Südtiroler Privatvermieter
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5/3/2016

Baking, baking…bread!

schuettelbrot
Sometimes it comes round like a ball and soft as butter. Sometimes it comes flat and crunchy. Whether filled with 'speck', spread with jam or packed with cereals and nuts, we have to admit that it is our favourite accompaniment to all sorts of dishes. We're talking about bread, of course.

Quality bread from South Tyrol

A very high value is placed on bread in a place like South Tyrol, so steeped in rural culture. Quality bread from South Tyroltherefore has to follow very strict guidelines. It may not contain less than 75% locally grown grain, which is sourced from around 50 farmers who produce an annual 350 tonnes of grain in the Pustertal, Vinschgau and Eisacktal valleys.

A number of different types of flour are mixed into South Tyrolean bread, but the main grain is rye. No preservatives or flavour enhancers are added. Natural yeast or home-made sour dough is used to make the bread rise. The latter makes the bread especially tasty and easier to digest.

Recipe philosophy

The recipes behind bread from South Tyrol have been passed down from generation to generation over the centuries. Every baker has their own recipe, lending the same type of bread a different taste, depending on the bakery. The typical types of bread from South Tyrol are 'Pusterer Breatl', the 'Vinschger Paarl'and, of course, 'Schüttelbrot' . The 'Vinschger Paarl' can boast a hefty dose of fibre: 7.27 g are contained in 100 g of bread. 100 g of 'Schüttelbrot', on the other hand, contains nearly 9 g of protein!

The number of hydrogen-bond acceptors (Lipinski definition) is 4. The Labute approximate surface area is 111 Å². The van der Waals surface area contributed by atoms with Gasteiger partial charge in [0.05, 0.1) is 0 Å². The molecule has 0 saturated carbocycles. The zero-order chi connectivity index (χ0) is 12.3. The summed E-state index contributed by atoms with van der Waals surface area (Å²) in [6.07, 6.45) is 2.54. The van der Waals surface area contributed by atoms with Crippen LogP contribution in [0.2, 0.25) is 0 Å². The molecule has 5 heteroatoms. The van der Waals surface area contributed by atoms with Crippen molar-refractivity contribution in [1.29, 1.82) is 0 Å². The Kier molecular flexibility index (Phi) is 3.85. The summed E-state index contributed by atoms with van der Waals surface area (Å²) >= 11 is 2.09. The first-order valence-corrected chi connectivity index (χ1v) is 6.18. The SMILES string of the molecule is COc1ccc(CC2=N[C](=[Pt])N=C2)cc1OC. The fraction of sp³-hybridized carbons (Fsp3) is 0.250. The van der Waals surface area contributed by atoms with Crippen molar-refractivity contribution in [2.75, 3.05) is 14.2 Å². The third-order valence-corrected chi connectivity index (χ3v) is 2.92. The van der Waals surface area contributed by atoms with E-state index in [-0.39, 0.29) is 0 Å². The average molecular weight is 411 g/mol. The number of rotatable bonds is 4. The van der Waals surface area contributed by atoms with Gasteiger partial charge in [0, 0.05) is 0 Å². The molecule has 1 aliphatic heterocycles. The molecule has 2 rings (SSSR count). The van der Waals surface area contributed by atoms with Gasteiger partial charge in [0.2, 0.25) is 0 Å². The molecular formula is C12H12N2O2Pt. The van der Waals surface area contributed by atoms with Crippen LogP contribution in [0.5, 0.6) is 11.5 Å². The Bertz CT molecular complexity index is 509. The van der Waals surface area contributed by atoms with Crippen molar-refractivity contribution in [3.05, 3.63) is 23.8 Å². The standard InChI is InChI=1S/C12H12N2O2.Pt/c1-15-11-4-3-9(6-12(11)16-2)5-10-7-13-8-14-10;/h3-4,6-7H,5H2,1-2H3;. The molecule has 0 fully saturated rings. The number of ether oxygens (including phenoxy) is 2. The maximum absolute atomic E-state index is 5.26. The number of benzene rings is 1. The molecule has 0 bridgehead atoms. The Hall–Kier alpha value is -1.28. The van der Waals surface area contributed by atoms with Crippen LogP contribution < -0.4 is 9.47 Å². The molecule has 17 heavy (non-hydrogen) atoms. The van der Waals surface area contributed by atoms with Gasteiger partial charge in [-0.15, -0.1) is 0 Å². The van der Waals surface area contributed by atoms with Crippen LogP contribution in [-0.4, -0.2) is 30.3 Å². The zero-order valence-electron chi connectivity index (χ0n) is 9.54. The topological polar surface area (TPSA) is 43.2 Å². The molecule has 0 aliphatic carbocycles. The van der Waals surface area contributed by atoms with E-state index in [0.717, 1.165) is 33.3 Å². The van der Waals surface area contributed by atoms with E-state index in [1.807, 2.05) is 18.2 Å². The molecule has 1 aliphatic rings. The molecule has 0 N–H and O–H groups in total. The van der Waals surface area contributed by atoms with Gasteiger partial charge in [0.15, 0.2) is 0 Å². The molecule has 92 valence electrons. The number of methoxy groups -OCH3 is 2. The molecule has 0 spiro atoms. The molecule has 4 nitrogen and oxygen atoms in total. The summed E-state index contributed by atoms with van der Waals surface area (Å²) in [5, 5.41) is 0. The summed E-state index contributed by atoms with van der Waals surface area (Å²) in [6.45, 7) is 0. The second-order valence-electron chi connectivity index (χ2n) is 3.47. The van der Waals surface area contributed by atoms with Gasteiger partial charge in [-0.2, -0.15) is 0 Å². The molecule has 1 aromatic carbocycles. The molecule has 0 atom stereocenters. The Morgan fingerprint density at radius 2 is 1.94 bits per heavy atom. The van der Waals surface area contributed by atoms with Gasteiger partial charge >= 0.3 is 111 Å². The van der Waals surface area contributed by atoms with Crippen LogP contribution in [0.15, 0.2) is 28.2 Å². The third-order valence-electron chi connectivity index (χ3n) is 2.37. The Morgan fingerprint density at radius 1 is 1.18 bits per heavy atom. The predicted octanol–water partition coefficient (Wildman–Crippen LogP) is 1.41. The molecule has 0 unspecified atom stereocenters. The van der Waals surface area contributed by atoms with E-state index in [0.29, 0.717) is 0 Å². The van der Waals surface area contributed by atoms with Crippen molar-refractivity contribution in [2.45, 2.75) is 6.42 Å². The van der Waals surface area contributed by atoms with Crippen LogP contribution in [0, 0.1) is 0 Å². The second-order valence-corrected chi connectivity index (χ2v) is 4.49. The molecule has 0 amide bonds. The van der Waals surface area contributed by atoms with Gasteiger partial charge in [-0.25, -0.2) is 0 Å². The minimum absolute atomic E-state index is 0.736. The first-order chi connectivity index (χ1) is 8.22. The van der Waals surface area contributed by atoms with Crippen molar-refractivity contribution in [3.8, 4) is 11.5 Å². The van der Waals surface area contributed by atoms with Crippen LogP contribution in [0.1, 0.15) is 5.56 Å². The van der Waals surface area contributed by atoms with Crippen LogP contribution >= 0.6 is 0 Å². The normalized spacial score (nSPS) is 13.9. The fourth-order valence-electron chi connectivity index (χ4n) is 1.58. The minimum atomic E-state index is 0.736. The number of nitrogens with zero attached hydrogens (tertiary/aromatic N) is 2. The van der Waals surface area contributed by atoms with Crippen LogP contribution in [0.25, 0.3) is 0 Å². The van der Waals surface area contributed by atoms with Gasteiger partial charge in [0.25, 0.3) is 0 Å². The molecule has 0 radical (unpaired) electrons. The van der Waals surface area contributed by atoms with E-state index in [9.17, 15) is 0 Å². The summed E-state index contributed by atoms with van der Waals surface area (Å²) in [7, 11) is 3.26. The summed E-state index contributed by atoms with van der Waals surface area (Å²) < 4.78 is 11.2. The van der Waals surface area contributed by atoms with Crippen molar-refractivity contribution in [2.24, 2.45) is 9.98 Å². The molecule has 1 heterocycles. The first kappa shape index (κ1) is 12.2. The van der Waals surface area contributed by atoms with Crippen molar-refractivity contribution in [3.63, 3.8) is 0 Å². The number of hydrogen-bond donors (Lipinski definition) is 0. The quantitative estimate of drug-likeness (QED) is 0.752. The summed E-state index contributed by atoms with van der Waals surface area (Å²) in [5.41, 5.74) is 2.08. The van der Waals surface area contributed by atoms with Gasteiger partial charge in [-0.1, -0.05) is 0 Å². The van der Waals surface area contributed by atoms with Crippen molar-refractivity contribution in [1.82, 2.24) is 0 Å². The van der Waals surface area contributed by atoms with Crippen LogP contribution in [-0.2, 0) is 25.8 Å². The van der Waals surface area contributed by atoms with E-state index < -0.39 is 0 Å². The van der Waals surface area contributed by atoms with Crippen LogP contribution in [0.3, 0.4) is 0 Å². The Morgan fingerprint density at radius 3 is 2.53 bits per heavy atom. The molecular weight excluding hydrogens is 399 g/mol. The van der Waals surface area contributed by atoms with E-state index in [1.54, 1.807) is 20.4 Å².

Tracking down bread...

Grain was first grown in South Tyrol in around 4500 BC, including barley, oats and buckwheat. Even though it is the most typical grain found in South Tyrol today, rye only arrived here in 800 BC. In those days, baking bread involved a lot of work. When the farmers started up their ovens, bread had to be produced in large quantities. So it had to last a long time and was dried there and then, creating South Tyrolean 'Schüttelbrot'. These days, this crispbread were stored by farmers in lofts in its own special rack. There were even chopping boards for breaking the crispy flatbread into smaller, bite-sized pieces.

If you have worked up an appetite for bread, then ask your private landlord or landlady about their favourite bread! Maybe they still bake it themselves, or will do so again for you.
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